How often do you drive along a dual carriage way and have vehicles overtaking you, travelling at or above the speed limit, and driving ridiculously close together?
Like the two cars overtaking the white van in the photo below – the one behind is way too close.
The stopping distance at 70 mph is over 300 feet – but sometimes whole groups of vehicles go hurtling past at speeds higher than this with only a few feet between them. Literally. Even on wet roads with poor visibility.
And it’s not just car drivers – massive trucks are often just as bad. And goodness knows what their stopping distance is.
If you are driving too close to the car in front of you, and there is something lying in the road ahead, you won’t see it until you are on top of it.
Or if something happens to the vehicle in front of you (or the one in front of that).
Or if an animal runs into the road.
Any sudden change at all in the traffic ahead of you and you won’t know until it is too late. Just because the last however many journeys have been OK, it doesn’t mean this one will be.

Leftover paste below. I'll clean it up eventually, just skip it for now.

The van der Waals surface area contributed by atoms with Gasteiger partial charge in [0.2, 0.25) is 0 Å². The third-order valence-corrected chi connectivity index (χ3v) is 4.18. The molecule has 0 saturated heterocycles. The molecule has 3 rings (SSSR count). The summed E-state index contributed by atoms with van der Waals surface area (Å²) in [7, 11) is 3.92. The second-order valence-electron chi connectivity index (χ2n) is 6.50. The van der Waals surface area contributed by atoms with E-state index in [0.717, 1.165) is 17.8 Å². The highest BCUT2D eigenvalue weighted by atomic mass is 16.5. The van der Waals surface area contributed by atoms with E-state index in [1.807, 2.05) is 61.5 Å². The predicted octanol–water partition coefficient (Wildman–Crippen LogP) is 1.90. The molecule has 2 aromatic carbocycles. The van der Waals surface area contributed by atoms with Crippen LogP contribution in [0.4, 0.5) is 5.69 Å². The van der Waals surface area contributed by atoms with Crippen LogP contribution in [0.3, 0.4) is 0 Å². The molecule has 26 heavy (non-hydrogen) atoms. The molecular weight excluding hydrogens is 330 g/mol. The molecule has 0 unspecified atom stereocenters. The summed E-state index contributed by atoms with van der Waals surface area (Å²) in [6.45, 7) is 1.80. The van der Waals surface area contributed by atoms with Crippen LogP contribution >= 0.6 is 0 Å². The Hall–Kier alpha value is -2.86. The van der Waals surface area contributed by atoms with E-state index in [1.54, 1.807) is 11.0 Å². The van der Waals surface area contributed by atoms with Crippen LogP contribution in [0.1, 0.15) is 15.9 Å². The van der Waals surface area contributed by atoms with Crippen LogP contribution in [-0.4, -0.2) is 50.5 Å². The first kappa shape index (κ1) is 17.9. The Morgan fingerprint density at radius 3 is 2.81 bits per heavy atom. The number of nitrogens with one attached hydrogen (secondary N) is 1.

And it won’t be just you that gets hurt.
Tailgating is also dangerous because it can intimidate and distract the person in front of you. They are likely to be watching and worrying about you rather than concentrating on the road ahead.
And really – what is the point? If there is a whole stream of traffic in front of you, where are you going to go?
Driving close together just means that people are more likely to brake suddenly, causing traffic jams to build up. And then we all take longer to get to where we are going.
The technology exists to prevent vehicles from getting too close to whatever is in front of them, and surely it won’t be long until this is introduced. Until then, think about the consequences if something does go wrong.